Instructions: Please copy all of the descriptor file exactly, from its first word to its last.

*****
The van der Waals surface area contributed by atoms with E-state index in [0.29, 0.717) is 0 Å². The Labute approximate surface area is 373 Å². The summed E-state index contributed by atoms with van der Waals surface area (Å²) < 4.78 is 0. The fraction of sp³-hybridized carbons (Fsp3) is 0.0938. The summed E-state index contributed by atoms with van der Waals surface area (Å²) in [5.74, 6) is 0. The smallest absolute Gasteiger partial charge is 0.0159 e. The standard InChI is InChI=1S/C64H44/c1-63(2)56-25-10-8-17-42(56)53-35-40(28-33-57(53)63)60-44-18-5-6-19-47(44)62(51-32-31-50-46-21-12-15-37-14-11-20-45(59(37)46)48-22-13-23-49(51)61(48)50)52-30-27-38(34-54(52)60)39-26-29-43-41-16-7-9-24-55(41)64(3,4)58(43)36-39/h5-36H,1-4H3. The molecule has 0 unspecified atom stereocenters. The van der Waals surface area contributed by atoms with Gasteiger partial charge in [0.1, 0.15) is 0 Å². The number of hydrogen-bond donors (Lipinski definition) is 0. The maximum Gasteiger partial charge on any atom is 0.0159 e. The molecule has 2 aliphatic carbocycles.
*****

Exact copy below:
The van der Waals surface area contributed by atoms with E-state index in [0.29, 0.717) is 0 Å². The Labute approximate surface area is 373 Å². The summed E-state index contributed by atoms with van der Waals surface area (Å²) < 4.78 is 0. The fraction of sp³-hybridized carbons (Fsp3) is 0.0938. The summed E-state index contributed by atoms with van der Waals surface area (Å²) in [5.74, 6) is 0. The smallest absolute Gasteiger partial charge is 0.0159 e. The standard InChI is InChI=1S/C64H44/c1-63(2)56-25-10-8-17-42(56)53-35-40(28-33-57(53)63)60-44-18-5-6-19-47(44)62(51-32-31-50-46-21-12-15-37-14-11-20-45(59(37)46)48-22-13-23-49(51)61(48)50)52-30-27-38(34-54(52)60)39-26-29-43-41-16-7-9-24-55(41)64(3,4)58(43)36-39/h5-36H,1-4H3. The molecule has 0 unspecified atom stereocenters. The van der Waals surface area contributed by atoms with Gasteiger partial charge in [0.1, 0.15) is 0 Å². The number of hydrogen-bond donors (Lipinski definition) is 0. The maximum Gasteiger partial charge on any atom is 0.0159 e. The molecule has 2 aliphatic carbocycles.